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The art of the possiblePolitics and governance in modern British history, 18851997: Essays in memory of Duncan Tanner$
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Chris Williams and Andrew Edwards

Print publication date: 2015

Print ISBN-13: 9780719090714

Published to Manchester Scholarship Online: January 2016

DOI: 10.7228/manchester/9780719090714.001.0001

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Community and the Labour left in 1970s London

Community and the Labour left in 1970s London

Chapter:
(p.207) 10 Community and the Labour left in 1970s London
Source:
The art of the possible
Author(s):

John Davis

Publisher:
Manchester University Press
DOI:10.7228/manchester/9780719090714.003.0011

This essay traces the relationship between the New Left and the official Labour Party in London in the 1970s, arguing that the tensions evident in these years go a long way towards explaining the Party’s problems in the following decade. The New Left, comprising student and other libertarian radicals associated with ‘1968’, sought to develop communitarian solutions to the social problems of a capital suffering from housing shortage and the decline of traditional industries, and to challenge the authority of sclerotic and socially conservative Constituency Labour Parties. With the housing issue most prominent in the late 1960s and early 1970s, the politics of empowerment, centred on tenants’ and squatters’ movements, gained a certain traction, but it is argued that the community politics movement was essentially at odds with urban evolution in the 1970s. The conviction that residential gentrification represented a major part of the threat to working-class community enhanced the left’s hostility to the middle-class radicals emerging as the new leadership of many inner-city CLPs and Councils.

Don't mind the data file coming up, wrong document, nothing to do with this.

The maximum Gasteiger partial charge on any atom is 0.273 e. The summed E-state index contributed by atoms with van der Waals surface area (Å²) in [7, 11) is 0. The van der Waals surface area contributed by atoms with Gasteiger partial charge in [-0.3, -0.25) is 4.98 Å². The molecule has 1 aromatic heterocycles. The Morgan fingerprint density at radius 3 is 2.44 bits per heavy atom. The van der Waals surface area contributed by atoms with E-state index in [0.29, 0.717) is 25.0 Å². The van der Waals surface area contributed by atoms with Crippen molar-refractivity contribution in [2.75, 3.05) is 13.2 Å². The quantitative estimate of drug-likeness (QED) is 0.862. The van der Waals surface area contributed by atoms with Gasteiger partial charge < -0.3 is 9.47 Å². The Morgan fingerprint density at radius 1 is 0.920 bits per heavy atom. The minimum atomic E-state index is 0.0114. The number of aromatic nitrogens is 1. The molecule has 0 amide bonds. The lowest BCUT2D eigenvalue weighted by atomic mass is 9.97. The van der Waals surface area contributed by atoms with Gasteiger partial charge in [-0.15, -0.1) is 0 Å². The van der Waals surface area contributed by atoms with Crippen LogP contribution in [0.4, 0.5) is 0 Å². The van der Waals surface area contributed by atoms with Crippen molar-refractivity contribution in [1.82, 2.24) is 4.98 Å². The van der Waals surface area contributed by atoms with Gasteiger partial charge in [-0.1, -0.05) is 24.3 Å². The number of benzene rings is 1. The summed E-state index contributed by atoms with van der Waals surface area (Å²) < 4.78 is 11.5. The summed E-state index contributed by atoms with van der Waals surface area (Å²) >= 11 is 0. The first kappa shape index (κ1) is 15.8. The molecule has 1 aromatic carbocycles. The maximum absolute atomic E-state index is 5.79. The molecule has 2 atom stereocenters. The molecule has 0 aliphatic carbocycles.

Keywords:   New Left, London, Labour Party, 1968, Community politics

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